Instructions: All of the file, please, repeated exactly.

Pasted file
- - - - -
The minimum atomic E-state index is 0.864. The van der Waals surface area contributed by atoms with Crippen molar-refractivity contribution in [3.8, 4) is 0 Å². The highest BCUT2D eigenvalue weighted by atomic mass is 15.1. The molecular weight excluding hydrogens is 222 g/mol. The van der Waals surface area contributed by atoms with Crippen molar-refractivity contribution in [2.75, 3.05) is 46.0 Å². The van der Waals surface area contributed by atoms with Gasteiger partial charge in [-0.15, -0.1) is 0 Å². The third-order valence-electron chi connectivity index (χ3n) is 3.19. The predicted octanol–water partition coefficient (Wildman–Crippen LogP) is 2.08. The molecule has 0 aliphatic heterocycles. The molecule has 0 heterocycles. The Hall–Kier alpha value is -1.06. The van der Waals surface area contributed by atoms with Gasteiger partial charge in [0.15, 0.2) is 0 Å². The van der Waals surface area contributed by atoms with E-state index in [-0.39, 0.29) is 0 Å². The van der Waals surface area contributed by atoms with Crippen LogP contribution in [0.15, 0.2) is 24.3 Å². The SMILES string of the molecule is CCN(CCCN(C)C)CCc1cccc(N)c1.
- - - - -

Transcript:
The minimum atomic E-state index is 0.864. The van der Waals surface area contributed by atoms with Crippen molar-refractivity contribution in [3.8, 4) is 0 Å². The highest BCUT2D eigenvalue weighted by atomic mass is 15.1. The molecular weight excluding hydrogens is 222 g/mol. The van der Waals surface area contributed by atoms with Crippen molar-refractivity contribution in [2.75, 3.05) is 46.0 Å². The van der Waals surface area contributed by atoms with Gasteiger partial charge in [-0.15, -0.1) is 0 Å². The third-order valence-electron chi connectivity index (χ3n) is 3.19. The predicted octanol–water partition coefficient (Wildman–Crippen LogP) is 2.08. The molecule has 0 aliphatic heterocycles. The molecule has 0 heterocycles. The Hall–Kier alpha value is -1.06. The van der Waals surface area contributed by atoms with Gasteiger partial charge in [0.15, 0.2) is 0 Å². The van der Waals surface area contributed by atoms with E-state index in [-0.39, 0.29) is 0 Å². The van der Waals surface area contributed by atoms with Crippen LogP contribution in [0.15, 0.2) is 24.3 Å². The SMILES string of the molecule is CCN(CCCN(C)C)CCc1cccc(N)c1.